• Oral Tradition and Internet Technology by John Miles Foley

The Exeter Book, called by its apparent compiler Leofric a “big English book about many things,” is by far the most diverse of Anglo-Saxon manuscripts, containing everything from little-known riddles to famous elegies like The Seafarer, which Ezra Pound’s remarkable translation brought to wider attention. The riddles have roots in both Old High German and Latin enigmas, and sometimes treat the core cultural issue of the period and its verbal art—the interface of Germanic paganism and Latin-based Christianity. The Seafarer does likewise, explaining that the traditional idea of exile, in other situations a highly negative and sometimes fatal outcome, can provide a new focus on spiritual as opposed to temporal concerns. In both kinds of expositions, and in the dozens of other poems in this manuscript, the medium for poetic expression is oWords. Poets co-create their contributions by surfing through the web of the Anglo-Saxon oral tradition, often using familiar pathways to construct quite novel itineraries.

The remaining three major manuscripts that preserve textual traces of this early medieval oral tradition are known as the Junius or Caedmon Manuscript, the Vercelli Book, and the Nowell Codex. The first of these, now usually named in honor of its first publisher, Franciscus Junius, a contemporary of John Milton, houses two Biblical paraphrases (Genesis and Exodus) and two poems heavily dependent on Biblical stories (Daniel and Christ and Satan). The tAgora need for singular, textual authorship is visible in its alternate, now-outmoded designation as the “Caedmon Manuscript,” a title conferred under the positivist and entirely untenable assumption that the poet Caedmon, whom we know only by legend, must have composed all or most of its contents. Given the difference in styles, selections, and genres, as well as the evidence of other manuscripts, it becomes clear that the poetry in the Junius MS. is the product of distributed authorship. Given our lack of knowledge about its prior history, we should likely consider this document the result of distributed editorship as well.

The Vercelli Book, so named because of its curious and so far unexplained discovery as far away as Vercelli, Italy, is likewise focused on Christian works and ideas, but presents much more of a mélange than does Junius. Here we find nearly two dozen prose homilies, along with poems such as the lengthy, semi-epic Andreas, which versifies the apocryphal account of St. Andrew among the cannibalistic Mermedonians; the hagiography Elene, which portrays the unearthing of the cross; and the fascinating syncretic poem known as The Dream of the Cross. This last poem, a virtuoso navigation of the Old English oral poetic tradition, tells the story of the crucifixion from the perspective of the cross (as an eaxlgestealla, a “shoulder-companion” in battle—very much a Germanic oPathway). In doing so the poem depicts Christ not as a passive sufferer but rather as a Germanic warrior who literally “ungirds” himself and “leaps” onto the cross in a selfless but aggressive heroic act typical of celebrated leaders in non-Christian contexts throughout the surviving poetry. Once again, the power of the poetry derives from co-creation within a network, from distributed authorship.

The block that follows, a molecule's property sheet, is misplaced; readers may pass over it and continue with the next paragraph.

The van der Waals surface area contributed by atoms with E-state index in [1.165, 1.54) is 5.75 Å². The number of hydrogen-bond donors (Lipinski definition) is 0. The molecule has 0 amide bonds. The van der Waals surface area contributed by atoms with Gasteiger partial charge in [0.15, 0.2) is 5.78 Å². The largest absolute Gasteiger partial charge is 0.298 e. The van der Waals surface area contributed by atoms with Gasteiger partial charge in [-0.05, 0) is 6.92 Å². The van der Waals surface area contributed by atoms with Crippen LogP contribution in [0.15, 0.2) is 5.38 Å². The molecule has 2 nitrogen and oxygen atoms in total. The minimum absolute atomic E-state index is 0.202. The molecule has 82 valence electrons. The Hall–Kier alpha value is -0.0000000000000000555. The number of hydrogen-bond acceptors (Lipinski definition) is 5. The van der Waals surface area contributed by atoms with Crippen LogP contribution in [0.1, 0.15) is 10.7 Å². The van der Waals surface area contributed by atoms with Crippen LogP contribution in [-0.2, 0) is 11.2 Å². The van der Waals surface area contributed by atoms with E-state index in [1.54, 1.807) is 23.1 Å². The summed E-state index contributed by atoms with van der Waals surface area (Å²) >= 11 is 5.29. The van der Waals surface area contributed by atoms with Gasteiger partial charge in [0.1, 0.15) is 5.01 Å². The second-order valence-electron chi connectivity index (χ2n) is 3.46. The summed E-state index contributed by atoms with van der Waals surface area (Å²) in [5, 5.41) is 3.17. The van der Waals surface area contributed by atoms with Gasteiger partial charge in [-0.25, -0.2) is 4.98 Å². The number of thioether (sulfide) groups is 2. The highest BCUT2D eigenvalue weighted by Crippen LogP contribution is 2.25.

The fourth of the major manuscripts, the Nowell Codex, is part of a composite codex known as Cotton Vitellius A. xv., a reference to its place in the personal library of Sir Robert Cotton, where it was damaged by fire in 1731. Laurence Nowell was the first known owner of this treasure, which contains, most prominently, the great epic Beowulf. Interestingly, the unique Beowulf manuscript, so singed at the edges that we require two transcriptions made by the Danish scholar G. J. Thorkelin and a hired scribe to supplement its partial record, was itself a joint project. Since the second scribe took over for the first midway through the second verse of line 1939 (in the middle of an oWord about two-thirds of the way through the story), what survives to us is doubtless a copy of a copy. We have no information whatsoever about the performance or recording of Beowulf, but its all-pervasive debt to oPathways qualifies the poem as an oral-derived Voice from the Past. Once again, distributed authorship and editorship are very much in play.